Go to AfricaBib home

Go to AfricaBib home AfricaBib Go to database home

bibliographic database
Previous page New search

The free AfricaBib App for Android is available here

Periodical article Periodical article Leiden University catalogue Leiden University catalogue WorldCat catalogue WorldCat
Title:Challenges of domestic solid waste management: a case study of Lobatse Botswana
Authors:Kwailane, Tumelo T.
Gwebu, Thando D.ISNI
Hambira, Wame L.
Periodical:African Geographical Review (ISSN 1937-6812)
Geographic term:Subsaharan Africa
Subjects:waste management
urban environment
External link:https://doi.org/10.1080/19376812.2015.1099451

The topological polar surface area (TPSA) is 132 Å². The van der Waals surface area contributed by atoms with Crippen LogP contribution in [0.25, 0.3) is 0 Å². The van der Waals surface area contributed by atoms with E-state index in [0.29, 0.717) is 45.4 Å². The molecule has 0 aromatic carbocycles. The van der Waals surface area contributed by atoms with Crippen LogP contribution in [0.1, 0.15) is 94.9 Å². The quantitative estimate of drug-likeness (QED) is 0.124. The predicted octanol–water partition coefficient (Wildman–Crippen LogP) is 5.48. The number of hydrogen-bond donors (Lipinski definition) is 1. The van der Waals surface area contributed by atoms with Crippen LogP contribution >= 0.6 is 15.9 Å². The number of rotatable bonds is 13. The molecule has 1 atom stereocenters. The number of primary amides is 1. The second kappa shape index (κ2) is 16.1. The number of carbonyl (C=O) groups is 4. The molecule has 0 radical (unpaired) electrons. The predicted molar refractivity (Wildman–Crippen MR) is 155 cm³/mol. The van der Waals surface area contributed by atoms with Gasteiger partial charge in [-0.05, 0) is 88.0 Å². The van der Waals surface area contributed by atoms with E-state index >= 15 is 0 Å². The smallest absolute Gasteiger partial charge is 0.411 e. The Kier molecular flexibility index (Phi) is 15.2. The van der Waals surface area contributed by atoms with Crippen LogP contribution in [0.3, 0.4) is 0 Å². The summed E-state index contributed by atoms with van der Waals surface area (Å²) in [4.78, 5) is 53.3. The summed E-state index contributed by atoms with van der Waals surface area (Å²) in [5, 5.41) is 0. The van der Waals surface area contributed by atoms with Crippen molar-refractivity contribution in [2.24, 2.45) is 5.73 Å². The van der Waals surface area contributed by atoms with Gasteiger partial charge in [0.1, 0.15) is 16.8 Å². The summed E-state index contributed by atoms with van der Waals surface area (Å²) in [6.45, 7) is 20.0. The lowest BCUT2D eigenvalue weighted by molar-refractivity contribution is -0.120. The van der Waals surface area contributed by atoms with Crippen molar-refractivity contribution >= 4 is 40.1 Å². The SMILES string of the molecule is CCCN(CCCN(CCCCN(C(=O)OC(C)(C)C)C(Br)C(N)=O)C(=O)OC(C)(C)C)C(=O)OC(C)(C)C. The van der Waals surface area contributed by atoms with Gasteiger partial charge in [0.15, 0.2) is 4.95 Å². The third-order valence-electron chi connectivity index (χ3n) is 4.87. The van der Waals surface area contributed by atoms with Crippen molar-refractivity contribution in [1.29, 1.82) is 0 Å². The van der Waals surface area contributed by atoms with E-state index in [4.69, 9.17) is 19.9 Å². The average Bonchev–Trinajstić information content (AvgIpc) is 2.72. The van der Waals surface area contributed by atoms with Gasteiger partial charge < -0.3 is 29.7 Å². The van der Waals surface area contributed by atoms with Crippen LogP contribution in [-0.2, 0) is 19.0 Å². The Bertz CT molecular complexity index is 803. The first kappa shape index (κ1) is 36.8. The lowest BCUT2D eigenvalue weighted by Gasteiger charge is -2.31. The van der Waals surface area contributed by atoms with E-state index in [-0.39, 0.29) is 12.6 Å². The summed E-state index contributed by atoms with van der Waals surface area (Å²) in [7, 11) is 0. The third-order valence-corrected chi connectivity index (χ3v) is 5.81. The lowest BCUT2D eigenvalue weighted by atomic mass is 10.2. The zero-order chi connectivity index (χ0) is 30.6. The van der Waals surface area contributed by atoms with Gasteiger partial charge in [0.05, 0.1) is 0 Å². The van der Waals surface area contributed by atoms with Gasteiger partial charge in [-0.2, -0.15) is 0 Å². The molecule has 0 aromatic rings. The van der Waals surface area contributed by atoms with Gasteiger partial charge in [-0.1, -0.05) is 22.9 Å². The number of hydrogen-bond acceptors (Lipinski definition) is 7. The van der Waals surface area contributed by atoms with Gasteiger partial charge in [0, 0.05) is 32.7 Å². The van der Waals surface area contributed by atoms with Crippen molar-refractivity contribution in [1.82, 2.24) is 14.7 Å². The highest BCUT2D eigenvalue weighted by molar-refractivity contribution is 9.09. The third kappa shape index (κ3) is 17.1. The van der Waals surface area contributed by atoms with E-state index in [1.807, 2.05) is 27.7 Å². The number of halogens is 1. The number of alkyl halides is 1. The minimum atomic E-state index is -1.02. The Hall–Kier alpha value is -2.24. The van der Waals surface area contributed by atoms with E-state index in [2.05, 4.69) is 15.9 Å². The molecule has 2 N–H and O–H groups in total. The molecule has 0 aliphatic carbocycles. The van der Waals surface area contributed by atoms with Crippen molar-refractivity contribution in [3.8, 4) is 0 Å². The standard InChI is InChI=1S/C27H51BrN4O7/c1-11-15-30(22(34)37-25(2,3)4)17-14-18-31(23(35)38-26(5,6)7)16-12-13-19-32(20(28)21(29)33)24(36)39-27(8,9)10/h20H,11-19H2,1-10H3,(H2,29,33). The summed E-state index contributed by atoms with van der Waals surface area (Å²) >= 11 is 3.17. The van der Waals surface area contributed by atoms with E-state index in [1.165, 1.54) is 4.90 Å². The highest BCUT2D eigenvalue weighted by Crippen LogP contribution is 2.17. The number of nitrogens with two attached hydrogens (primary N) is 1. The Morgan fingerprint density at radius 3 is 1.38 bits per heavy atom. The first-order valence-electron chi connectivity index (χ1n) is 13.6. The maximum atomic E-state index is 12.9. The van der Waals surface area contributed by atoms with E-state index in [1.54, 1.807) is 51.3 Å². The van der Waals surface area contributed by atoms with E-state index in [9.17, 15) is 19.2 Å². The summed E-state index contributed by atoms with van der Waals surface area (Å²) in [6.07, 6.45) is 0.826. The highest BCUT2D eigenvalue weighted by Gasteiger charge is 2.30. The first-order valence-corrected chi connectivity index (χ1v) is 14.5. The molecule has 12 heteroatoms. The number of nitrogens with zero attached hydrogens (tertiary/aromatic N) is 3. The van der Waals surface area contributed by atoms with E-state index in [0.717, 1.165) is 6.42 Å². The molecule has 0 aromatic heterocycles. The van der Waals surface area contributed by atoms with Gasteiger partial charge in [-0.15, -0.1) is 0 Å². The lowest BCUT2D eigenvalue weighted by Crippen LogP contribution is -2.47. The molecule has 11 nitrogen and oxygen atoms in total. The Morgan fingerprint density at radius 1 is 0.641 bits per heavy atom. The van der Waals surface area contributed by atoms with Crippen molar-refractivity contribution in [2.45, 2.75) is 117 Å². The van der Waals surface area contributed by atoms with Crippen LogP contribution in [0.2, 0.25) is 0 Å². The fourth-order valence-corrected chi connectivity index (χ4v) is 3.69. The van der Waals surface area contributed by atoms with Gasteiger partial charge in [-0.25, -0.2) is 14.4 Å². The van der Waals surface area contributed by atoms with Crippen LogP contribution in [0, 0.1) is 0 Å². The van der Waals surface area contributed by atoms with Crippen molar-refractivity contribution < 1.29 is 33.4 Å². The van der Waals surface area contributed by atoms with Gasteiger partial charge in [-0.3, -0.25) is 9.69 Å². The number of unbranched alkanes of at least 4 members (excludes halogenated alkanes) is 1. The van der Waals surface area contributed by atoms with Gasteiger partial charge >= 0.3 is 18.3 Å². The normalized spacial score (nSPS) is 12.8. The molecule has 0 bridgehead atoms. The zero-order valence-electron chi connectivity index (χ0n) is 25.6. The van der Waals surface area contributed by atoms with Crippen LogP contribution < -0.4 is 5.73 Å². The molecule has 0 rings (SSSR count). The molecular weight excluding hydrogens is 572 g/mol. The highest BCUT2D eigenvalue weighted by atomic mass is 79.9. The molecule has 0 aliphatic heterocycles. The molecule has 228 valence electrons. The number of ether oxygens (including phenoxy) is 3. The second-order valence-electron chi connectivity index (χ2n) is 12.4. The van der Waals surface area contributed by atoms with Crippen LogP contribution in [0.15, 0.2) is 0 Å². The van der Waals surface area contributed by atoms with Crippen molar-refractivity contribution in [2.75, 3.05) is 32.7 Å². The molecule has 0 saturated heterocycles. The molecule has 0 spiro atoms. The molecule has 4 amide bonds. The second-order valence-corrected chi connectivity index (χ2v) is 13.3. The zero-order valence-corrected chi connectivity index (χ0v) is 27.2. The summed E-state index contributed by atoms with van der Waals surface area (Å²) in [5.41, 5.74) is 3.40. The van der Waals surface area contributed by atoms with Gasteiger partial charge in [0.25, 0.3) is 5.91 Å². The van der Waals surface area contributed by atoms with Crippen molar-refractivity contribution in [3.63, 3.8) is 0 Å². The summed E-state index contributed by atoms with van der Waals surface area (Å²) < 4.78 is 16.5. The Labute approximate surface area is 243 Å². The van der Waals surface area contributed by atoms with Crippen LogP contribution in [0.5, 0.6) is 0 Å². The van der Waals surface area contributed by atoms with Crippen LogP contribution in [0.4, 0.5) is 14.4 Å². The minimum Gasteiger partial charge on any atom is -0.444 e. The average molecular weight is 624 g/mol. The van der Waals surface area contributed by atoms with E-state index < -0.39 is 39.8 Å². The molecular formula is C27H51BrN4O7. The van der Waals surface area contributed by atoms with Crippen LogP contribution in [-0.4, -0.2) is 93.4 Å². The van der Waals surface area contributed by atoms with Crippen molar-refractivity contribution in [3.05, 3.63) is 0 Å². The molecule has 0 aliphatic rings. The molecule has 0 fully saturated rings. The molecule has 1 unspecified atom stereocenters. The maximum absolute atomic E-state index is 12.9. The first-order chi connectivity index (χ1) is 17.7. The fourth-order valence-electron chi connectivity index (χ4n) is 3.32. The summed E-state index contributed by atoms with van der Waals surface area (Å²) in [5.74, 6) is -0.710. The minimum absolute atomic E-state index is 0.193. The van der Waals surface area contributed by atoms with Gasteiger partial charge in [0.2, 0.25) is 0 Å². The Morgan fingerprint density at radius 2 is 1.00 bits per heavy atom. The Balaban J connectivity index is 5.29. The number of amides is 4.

Abstract:Solid domestic waste management has been identified as one of the most serious urban neighborhood threats to environmental health in sub-Saharan Africa. The pertinent question to ask is whether this is a structural or behavioral problem or both. This investigation was therefore an attempt to: determine the adequacy of facilities to handle domestic waste; and to assess both qualitatively and quantitatively behavioral factors such as: knowledge; attitudes; and practices of stakeholders about challenges related to sustainable domestic solid waste management in Lobatse, a town in Botswana. Households were selected in order to represent high, medium, and low socio-economic groups in the town. Purposive sampling was used to choose key informants, consisting of personnel in charge of municipal solid waste management (MSW) in the Lobatse Town Council and Chairpersons of Village Development Committees. The severity index measure was used to capture the perception of communities on domestic waste management and the attitudes on household responsibility. Chi square was used to assess the relationship between the categorical variables. The major findings emerging from the study show a lack of conviction about the efficacy of available facilities among residents. Individuals are also non-committal about having to pay for the collection of their waste or having to be paid for participating in domestic waste management activities. Among the major recommendations is that public education campaigns should be developed to encourage sustainable domestic waste management behavior. Bibliogr., sum. [Journal abstract]